That purpose has been subrogated to one in which the government uses any means to chisel its citizens, in order to get the lowest possible cost. The obvious error in this is that such accounting attempts to obtain the lowest cost for taxpayers, but does not include the full cost to the one taxpayer whose land was taken.

  3. I think Bosun might be on to something… especially if the current ED bills in the GA get passed that will impose much tougher rules not only for determining public benefit but on compensation… which right now is heavily tilted toward the state in terms of lost opportunity and lost use of remaining parcel.

  4. I don’t think so. The bills are designed to prevent having the state take over property and then turn it over to a private party. The sole public use being the increased tax revenue.

    Unless this would become a private road sitting on private property, that would not apply. More likely the state will own the property, and allow the operator to collect tolls in return for improving the state property with asphalt.

  5. I agree with that. The state will own the road and a concessionaire will operate it. The state will owe the concessionaire the costs of constructing the road and will pay it back via tolls that the concessionaire will collect… PLUS tax money.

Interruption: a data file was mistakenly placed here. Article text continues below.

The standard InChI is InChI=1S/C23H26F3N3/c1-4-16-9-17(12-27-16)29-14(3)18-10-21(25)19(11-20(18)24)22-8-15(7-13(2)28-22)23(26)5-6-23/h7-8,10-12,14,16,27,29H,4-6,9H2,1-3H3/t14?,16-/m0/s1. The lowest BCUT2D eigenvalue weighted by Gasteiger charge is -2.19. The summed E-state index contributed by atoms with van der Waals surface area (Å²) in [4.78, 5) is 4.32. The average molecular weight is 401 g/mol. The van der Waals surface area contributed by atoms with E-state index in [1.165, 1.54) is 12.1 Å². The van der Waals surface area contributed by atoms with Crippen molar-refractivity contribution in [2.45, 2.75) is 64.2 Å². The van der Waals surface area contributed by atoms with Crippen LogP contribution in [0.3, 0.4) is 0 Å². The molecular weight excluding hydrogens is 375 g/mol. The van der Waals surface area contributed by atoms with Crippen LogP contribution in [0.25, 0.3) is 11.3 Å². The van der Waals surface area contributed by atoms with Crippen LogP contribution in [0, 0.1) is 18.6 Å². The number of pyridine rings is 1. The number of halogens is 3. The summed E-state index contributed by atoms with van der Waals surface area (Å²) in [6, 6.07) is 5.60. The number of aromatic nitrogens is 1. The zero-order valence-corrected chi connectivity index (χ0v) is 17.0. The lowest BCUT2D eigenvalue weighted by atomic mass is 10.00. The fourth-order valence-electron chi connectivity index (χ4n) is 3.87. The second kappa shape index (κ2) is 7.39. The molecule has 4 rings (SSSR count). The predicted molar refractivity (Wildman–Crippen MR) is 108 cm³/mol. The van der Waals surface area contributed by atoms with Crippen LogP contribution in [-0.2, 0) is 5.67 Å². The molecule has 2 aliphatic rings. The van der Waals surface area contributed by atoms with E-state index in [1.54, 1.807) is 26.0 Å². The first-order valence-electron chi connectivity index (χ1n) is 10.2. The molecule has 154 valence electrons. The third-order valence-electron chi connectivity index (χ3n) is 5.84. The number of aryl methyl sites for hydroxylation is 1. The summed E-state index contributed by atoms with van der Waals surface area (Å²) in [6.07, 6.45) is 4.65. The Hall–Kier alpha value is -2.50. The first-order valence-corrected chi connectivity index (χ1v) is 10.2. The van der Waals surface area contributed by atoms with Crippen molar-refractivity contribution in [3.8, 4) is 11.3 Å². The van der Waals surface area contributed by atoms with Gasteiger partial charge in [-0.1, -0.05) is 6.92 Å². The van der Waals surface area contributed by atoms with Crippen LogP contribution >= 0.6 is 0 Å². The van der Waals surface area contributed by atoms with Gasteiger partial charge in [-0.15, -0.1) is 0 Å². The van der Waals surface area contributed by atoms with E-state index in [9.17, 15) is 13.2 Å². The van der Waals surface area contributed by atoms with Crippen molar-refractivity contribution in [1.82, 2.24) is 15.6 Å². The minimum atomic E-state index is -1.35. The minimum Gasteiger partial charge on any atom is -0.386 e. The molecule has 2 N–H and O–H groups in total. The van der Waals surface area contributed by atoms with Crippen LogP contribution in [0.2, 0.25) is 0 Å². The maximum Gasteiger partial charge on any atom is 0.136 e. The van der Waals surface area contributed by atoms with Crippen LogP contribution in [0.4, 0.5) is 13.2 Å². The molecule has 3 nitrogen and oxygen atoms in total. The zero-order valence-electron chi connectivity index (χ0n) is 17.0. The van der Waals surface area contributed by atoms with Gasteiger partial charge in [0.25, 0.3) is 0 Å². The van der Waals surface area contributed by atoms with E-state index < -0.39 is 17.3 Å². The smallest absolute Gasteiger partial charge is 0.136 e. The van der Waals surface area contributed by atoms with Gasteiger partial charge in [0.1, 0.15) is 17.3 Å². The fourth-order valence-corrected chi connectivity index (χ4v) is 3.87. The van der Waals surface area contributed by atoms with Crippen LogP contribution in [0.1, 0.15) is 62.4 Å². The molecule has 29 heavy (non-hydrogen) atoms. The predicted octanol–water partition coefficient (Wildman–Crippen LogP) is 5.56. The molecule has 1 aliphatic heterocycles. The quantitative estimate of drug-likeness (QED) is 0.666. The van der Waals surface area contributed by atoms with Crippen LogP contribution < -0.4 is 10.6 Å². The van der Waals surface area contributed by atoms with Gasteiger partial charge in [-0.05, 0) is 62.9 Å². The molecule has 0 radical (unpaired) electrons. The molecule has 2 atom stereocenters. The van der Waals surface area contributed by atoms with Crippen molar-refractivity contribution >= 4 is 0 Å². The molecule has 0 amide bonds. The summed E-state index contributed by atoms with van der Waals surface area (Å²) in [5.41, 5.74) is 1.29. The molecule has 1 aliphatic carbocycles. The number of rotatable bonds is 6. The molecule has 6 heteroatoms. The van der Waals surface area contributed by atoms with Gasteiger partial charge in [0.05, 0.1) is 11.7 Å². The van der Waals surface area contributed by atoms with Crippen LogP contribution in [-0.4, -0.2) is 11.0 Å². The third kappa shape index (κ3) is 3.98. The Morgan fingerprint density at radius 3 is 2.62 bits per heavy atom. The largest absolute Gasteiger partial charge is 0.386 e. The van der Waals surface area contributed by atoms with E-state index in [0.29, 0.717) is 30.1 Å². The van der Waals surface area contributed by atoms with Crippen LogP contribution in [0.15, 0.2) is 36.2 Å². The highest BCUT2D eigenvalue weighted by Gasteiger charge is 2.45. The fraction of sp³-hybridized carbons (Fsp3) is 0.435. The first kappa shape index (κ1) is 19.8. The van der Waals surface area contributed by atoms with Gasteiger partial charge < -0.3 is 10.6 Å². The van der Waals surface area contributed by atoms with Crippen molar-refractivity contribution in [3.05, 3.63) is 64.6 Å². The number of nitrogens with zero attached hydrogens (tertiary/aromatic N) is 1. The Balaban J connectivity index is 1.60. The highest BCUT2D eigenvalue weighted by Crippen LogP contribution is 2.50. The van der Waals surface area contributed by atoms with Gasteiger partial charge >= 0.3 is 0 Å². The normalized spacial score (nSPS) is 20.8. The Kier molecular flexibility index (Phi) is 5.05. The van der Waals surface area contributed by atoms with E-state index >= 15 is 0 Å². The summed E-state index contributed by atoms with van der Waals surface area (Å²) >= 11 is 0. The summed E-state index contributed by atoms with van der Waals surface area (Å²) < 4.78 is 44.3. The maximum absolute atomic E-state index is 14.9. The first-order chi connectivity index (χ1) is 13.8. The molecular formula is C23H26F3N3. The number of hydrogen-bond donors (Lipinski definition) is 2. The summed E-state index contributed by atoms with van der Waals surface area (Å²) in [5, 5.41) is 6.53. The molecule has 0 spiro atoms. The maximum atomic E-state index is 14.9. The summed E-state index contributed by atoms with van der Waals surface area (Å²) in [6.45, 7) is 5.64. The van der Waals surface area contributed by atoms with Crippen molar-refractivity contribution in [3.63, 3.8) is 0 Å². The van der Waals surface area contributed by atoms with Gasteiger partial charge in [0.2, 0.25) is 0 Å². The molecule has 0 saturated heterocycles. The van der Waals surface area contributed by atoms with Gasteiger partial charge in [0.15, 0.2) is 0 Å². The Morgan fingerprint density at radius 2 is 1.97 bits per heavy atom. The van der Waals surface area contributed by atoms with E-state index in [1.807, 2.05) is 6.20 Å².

Last I heard, the investment grade analysis indicated that this road could not be built for the maximum tolls that could be collected and the state would have to subsidize the gap.

    In terms of economic development -why would the state need to get in the business of setting up spec industrial sites?

    I would say that that is a job best left to the counties and if the state wanted to help then offer grants and other incentives with strings attached.

    Ultimately the land will very likely be a brokered private sale to and industrial development authority anyhow.

    Finally – again – as with the HOT Lanes – I hope they do this PPP so that the principles will build this run in concurrent sections not sequential ones.

    Get enough design, engineering, and construction resources on the project as soon as possible and finish the job in 2-3 years, not 10-20.

    that’s one of the biggest problems perceived with VDOT now days especially in comparison with equivalent private sector efforts.

    I tend to think that VDOT just takes too long to get the job done probably because it’s fixed staffing essentially causes bottlenecks in the process flow. Just turn it over to a company with a drop dead date and let them get as big as they need to get as quickly as they need to proceed..and then when done -they can disassemble the temporary staffing.

    I know locally, one of the oft-cited complaints with private sector road work is “waiting for the VDOT review”.

    Time is money for the private sector but VDOT marches to it’s own drummer it seems.

  6. I know locally, one of the oft-cited complaints with private sector road work is “waiting for the VDOT review”.

    Ther is a reason we have government reviews. They don;t always work, but…..